The probe sails through space, traveling the distance of the LA-to-Chicago red-eye in a minute. My fellow engineers and scientists who built the spacecraft are now some 99 million miles distant on a blue-tinged point of light. We call the probe Messenger.
This name identifies its scientific mission — MESSENGER stands for MErcury Surface, Space ENvironment, GEochemistry, and Ranging — and acknowledges its destination’s eponym, the Roman god of communication and much more. Operating beyond Earth’s atmosphere and without an engineering requirement for beauty, the spacecraft lacks the smooth lines of a Newey-designed F1 car slicing through the Mediterranean air of Monaco, or the splendor of Strauss’s Golden Gate Bridge against a gloomy June sky in San Francisco.
Messenger instead resembles a Lego model of non-descript blocks connected by a subway map of wires and cables. The spacecraft is designed for a singular purpose: to be the first probe to orbit Mercury.
We sent Messenger on its way August 3, 2004. Until Messenger completes its mission, the spacecraft is vulnerable to its surroundings. One bump along its journey remains a vivid reminder.
Deep space none
Traveling with Messenger to the planet closest to the Sun would have been a nightmare vacation. The trip takes years and then the weather on arrival is Phoenix-hot or McMurdo-cold, only far more severe.
For the craft, Mercury’s heat is a bigger problem than the cold. Messenger’s survival depends on an eight-foot by six-and-a-half-foot sunshade providing an SPF in the hundreds of thousands to protect against 700° F temperatures. The sun’s rays will eventually scorch the shade’s white ceramic-cloth surface to burnt-toast black, while behind the shield it stays room temperature.
The project scientists’ stand-ins hide within the shade: a suite of instruments ranging from the imager — the glamour photographer whose prints will grace the covers of Science and Discover — to the introvert of the group, the magnetometer. The magnetometer must stand apart from the crowd, attached to the end of a 12-foot boom, thus avoiding the chatter of the spacecraft’s own magnetic field. Twin solar panels bring electricity to the party; mirrors cover the panels to limit temperatures to a roast-ready 300° F.
During lulls in its internal chatter, Messenger sends instrument and spacecraft data to the three Deep Space Network stations on Earth: one over the hill from the Murrumbidgee River near Canberra, another just off of Calle Blas de Otero in the mountains west of Madrid, and the third in middle-of-nowhere California, northeast on the I-15 from LA.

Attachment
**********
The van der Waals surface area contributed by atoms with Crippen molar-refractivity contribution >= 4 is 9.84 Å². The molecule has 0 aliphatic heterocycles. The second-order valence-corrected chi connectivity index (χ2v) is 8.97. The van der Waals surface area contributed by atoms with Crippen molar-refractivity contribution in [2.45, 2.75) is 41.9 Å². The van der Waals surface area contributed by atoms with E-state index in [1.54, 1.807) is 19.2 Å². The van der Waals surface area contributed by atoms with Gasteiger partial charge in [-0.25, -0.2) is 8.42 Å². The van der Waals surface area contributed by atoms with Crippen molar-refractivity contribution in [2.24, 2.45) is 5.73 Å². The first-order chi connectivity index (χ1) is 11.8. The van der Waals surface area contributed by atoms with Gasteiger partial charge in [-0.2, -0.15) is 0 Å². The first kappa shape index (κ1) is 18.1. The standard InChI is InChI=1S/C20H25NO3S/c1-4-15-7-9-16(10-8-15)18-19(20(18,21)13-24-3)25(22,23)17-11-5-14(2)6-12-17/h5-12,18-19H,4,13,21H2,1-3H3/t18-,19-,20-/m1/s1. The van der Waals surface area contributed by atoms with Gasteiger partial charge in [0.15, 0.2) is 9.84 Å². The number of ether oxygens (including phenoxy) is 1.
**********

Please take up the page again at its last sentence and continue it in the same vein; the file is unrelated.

When Messenger lifted off from Cape Canaveral in 2004, it was a rhino’s weight, with much of its heft from fuel. It has been on a diet since, losing mass each time a thruster burps puffs of skin-burning hydrazine or the main engine fires to change course. An on-board computer directs these actions and others via a shopping list of commands sent from Earth. The cost and the limits of physics in fighting the harsh environment of space has slowed space processor evolution — the latest iPhone runs nearly 100 times faster than the Messenger computer.
I know that computer well: I’m responsible for the flight software that’s controlling the spacecraft during this mission phase. And as I sit in my office at that moment, I hope that computer is still in one piece. I just received an email from Eric Finnegan, who, in his role as the Messenger mission systems engineer, is the leader of the spacecraft team. He has sent this message to all the team members:
Subject: MSGR: Spontaneous Loss of Signal today during DSS-63
Andy just informed me that we lost signal from Messenger today during the DSS-63 contact. They are tracing the ground system now. I am heading over to the MOC to get more situational awareness. Please join me as soon as possible.
From the email, I know that Messenger had been talking with one of the Deep Space Network stations in Madrid, designated DSS-63. These periods of communication, called passes, are typically the length of a workday, about eight hours. Somewhere in the middle of that pass, Messenger had gone silent. Unless commanded to be quiet, spacecraft do not stop chatting: they constantly blabber like one of my sons after his first day of school. Eric calls us all to the mission operations center. Something is wrong.
I send my wife an email that begins, “It’s going to a long day…” and start to pack my computer bag for the walk to mission operations. Just before I shut down my laptop, I receive one last email, this one from those at the Deep Space Network:
FLASH 1: Messenger in Spacecraft Emergency
Initial Incident Report:
On DOY 244/1633z, the Messenger Project declared Spacecraft Emergency. They stated lost contact with the spacecraft at 142640z.
We need to find out what happened.